The Curious Case of the Liverpool Everton Derby Fixture

By Daniel Geey, Haim Levi and Beri Pardo

carraIntroduction

This blog began after a twitter conversation with Michael Cox better known for his excellent ‘Zonal Marking’ tactics website.  The conversation followed on from a guardian quiz and  article from Paul Wilson about the Liverpool Everton derby matches which included the following paragraph:

“So keenly anticipated is the Merseyside derby that for the last 10 years, alone in the Premier League, it has been governed by special rules. The first fixture will now always be at Goodison and the second, after Christmas, at Anfield. This prevents supporters having to wait more than a year for what they always used to consider their most important home fixture and avoids the situation that cropped up 50 years ago, whereby Goodison Park did not see a derby game during the whole of 1963.”

The Predictability of the Derby

The reason why this debate is of significance is because for the last eleven years (from 2003-4 onwards), Everton have played the first derby of the season at Goodison and Anfield has hosted the second derby. After chatting with Michael at Zonal Marking my first reaction was to believe that no such agreement could exist.  From an ‘integrity of competition perspective’, the fixture list, bar police resourcing issues, should be drawn/calculated at random. An agreement between two clubs on their home and away fixtures potentially distorts the competitive dynamic in the league, especially if a number of clubs enter into similar arrangements. Premier League head of communications Dan Johnson clarified (via twitter) that no such arrangement exits.

DJ

We asked  Birkbeck Sports Management programme student Beri Pardo  to crunch the numbers to see the statistical possibility of such an occurrence eleven years in a row.  Beri calculated that each team has the same chance of being the home side first each season which meant that the probability of this happening  i.e. Everton hosting the first derby in each of the last eleven seasons was 0.00048828125 or one in two thousand.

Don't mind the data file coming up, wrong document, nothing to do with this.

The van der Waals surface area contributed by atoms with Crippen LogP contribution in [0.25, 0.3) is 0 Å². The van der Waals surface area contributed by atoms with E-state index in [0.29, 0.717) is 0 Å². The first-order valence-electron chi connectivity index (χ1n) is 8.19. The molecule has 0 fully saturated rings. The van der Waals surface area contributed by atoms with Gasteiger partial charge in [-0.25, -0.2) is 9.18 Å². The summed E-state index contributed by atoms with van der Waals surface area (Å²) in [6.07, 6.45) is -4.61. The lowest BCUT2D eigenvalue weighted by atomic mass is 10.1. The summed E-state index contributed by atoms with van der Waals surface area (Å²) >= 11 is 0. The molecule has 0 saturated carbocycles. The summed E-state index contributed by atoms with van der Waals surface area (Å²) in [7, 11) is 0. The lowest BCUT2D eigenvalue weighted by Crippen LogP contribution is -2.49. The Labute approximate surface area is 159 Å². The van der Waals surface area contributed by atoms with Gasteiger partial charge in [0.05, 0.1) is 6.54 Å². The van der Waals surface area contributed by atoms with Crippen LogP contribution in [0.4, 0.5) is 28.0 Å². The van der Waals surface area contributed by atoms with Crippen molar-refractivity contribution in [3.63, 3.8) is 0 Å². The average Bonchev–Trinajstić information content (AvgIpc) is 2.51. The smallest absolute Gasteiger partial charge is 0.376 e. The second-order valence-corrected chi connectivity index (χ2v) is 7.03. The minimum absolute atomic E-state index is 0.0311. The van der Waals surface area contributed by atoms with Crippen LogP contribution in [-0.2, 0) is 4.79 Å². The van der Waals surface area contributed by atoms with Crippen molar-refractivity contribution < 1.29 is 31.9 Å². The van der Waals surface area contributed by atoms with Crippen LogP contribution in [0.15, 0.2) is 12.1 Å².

Beri explained that the reason the ‘binomial distribution’ is the exact solution to this problem is because the following criteria were satisfied:

  • There has to be a repetition of trials/events.
  • There can only be 2 outcomes (i.e. either Everton or Liverpool will host first).
  • The events should be independent (i.e. if Everton host Liverpool last year it has nothing to do with who will host first this year).
  • The success rate should be constant (i.e. every year the probability of Everton hosting first is 0.5).

The perfect example of a binomial experiment is a series of coin tosses. Naturally, this satisfies the four criteria. If we toss a coin 11 times, the probability of getting exactly 0 heads is 0.00048828125.

A small sample of other derbies from across various European leagues were compared to ascertain their home/away split and a relatively even split was discovered. The results are set out in the below table.

Derbies Result
Manchester City v Manchester United Manchester City at home 5 out of 11
Arsenal v Spurs Arsenal at home 7 out of 11
Roma v Lazio Roma at home 6 out of 11
Milan v Inter Milan at home 6 out of 11
Galatasaray v Fenerbahce Galatasaray at home 6 out of 11
Panathinaikos v Olympiakos Panathinaikos at home 6 out of 11
Atletico Madrid v Real Madrid Atletico Madrid at home 4 out of 11
Sparta Prague v Slavia Prague Sparta Prague at home 5 out of 11

Conclusion

It will be interesting to see whether the fixture list continues with the Everton Liverpool fixture anomaly for the twelfth consecutive year.  If Goodison again hosts the first derby match of the season and the run goes to twelve, the binomial of twelve trials without success (i.e. Liverpool hosting first) is 0.000244140625 or one in five thousand.

Due to lack of statistical resources, the authors believe a more objective test of whether the Liverpool derby is really the ‘outlier’ of the fixture computer could be assessed by reviewing the fixture list over the last eleven years in the Premier League for clubs that have been members during that time frame to assess whether there are any other examples of a run of eleven home games for a particular club pairing. The authors would welcome any input or comments on the above blog.

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